January 9, 2009
CONTACT: Holly Auer
Penn Study: Chances of Surviving Cardiac Arrest Depend On Where Patients Are Treated
Patients Fare Better in Large, High-Volume Hospitals; Findings Illustrate Need to Standardize Post-Arrest Care
PHILADELPHIA – Efforts to fight the toll of cardiac arrest have typically focused on pre-hospital factors -- bystander CPR education and improvement, public defibrillation programs, and quicker EMS response. But new research from the University of Pennsylvania School of Medicine reveals that the hospital where patients are cared for after being resuscitated plays a key role in their chances of survival following these incidents, which take the lives of more than 300,000 Americans each year.
Patients in large, urban, and teaching hospitals are more likely to survive compared to those in small, often rural, non-academic hospitals, according to a study published recently in the journal Intensive Care Medicine. A second study, published in Resuscitation, suggests that patients who are cared for in the highest volume intensive care units after cardiac arrest are also most apt to survive. The findings points to a need to explore the development of specialized, regional post-cardiac arrest care centers modeled after those that treat serious trauma patients, says lead author Brendan Carr, MD, an assistant professor of Emergency Medicine and Epidemiology, and associate director of the Division of Emergency Care Policy & Research.
Carr’s findings also underscore the importance of the recent move by New York City to require ambulances to take cardiac arrest patients to hospitals that provide therapeutic hypothermia -- the so-called "cooling" therapy that protects against damage to the brain and other organs in the crucial hours after the heart is restored to its normal rhythm -- even if those facilities are further away.
“We are describing the variability that exists in cardiac arrest outcomes – not at the level of the patient but at the level of the hospital. Hospitals with more resources and hospitals with higher volumes have better outcomes,” Carr says. “There are two possible implications: Either we need to get everyone up to speed on how to optimize survival, or we need to selectively transfer patients to hospitals that have expertise in the post-arrest period.”
The two studies, which examined a combined 115,000 cases in two different national datasets, also point to an overall improvement in cardiac arrest care. Over the course of the five years studied, the authors found a small reduction in mortality that translates to about 11,000 additional lives saved per year -- a significant decrease for a condition that is typically fatal. Better survival odds are multifactorial, but likely related to advances in critical care, the recognition of the role of hypothermia, and the creation of national guidelines for post-cardiac arrest care.
“There has been a fundamental shift such that we now recognize the condition patients experience after cardiac arrest as a treatable disease,” says senior author Robert Neumar, MD, PhD, associate professor of Emergency Medicine and associate director of Penn’s Center for Resuscitation Science, and Chair of the Advanced Cardiac Life Support Subcommittee for the American Heart Association. “Among the patients that regain a pulse after cardiac arrest, only one out of three survive to hospital discharge, and there appears to be significant variability among hospitals. Further research is needed to determine if this variability in outcome is caused by the quality of post-cardiac arrest care. If it is, we need to identify best practices and develop mechanisms to deliver optimal care for all patients.”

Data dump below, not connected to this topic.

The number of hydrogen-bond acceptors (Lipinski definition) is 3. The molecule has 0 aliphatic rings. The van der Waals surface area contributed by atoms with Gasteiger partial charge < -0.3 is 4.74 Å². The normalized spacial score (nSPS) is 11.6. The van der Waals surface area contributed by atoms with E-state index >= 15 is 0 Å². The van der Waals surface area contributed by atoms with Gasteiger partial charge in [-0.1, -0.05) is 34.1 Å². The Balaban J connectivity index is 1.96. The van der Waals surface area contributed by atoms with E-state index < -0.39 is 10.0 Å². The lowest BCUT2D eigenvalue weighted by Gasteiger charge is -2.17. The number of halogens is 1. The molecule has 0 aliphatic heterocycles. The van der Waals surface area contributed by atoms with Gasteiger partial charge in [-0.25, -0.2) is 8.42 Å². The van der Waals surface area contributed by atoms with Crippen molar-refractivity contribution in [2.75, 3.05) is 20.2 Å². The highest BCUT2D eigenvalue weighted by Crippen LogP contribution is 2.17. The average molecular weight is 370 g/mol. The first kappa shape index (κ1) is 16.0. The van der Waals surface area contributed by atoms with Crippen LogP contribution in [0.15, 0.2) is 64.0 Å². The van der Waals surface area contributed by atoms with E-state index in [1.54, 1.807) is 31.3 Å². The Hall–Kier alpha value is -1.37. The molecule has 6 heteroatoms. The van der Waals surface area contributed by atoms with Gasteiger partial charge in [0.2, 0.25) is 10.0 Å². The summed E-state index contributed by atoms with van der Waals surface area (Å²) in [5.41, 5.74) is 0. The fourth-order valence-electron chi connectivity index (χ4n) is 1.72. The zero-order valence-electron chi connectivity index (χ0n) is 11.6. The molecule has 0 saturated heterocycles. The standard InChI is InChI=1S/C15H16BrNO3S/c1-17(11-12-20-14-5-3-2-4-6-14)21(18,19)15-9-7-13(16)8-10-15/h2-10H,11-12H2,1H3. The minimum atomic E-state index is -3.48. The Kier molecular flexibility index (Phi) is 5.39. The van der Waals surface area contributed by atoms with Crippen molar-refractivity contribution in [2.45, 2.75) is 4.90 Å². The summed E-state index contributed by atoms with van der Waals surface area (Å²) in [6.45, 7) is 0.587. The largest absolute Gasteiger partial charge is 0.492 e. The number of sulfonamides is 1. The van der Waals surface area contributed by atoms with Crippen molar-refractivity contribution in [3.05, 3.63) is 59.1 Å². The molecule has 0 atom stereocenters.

Carr and his colleagues say further study of post-cardiac arrest care among these large, urban, and teaching hospitals will be crucial in mapping strategies that maximize a patient's chances to be discharged without the neurological deficits that often plague cardiac arrest survivors. And he emphasizes that practitioners can learn lessons from the connections between the way hospitals care for patients with cardiac arrest and other emergent conditions.
“For me, cardiac arrest is the tip of the iceberg with respect to disparities in care for time-sensitive conditions,” Carr says. “Whether you’ve had a cardiac arrest, a stroke, or a heart attack, it is our job to build a system that promises you the best possible care no matter where you are, who you are, or what time of day it is.”
PENN Medicine is a $3.6 billion enterprise dedicated to the related missions of medical education, biomedical research, and excellence in patient care. PENN Medicine consists of the University of Pennsylvania School of Medicine (founded in 1765 as the nation's first medical school) and the University of Pennsylvania Health System.
Penn's School of Medicine is currently ranked #4 in the nation in U.S.News & World Report's survey of top research-oriented medical schools; and, according to most recent data from the National Institutes of Health, received over $379 million in NIH research funds in the 2006 fiscal year. Supporting 1,700 fulltime faculty and 700 students, the School of Medicine is recognized worldwide for its superior education and training of the next generation of physician-scientists and leaders of academic medicine.
The University of Pennsylvania Health System (UPHS) includes its flagship hospital, the Hospital of the University of Pennsylvania, rated one of the nation’s top ten “Honor Roll” hospitals by U.S.News & World Report; Pennsylvania Hospital, the nation's first hospital; and Penn Presbyterian Medical Center. In addition UPHS includes a primary-care provider network; a faculty practice plan; home care, hospice, and nursing home; three multispecialty satellite facilities; as well as the Penn Medicine Rittenhouse campus, which offers comprehensive inpatient rehabilitation facilities and outpatient services in multiple specialties.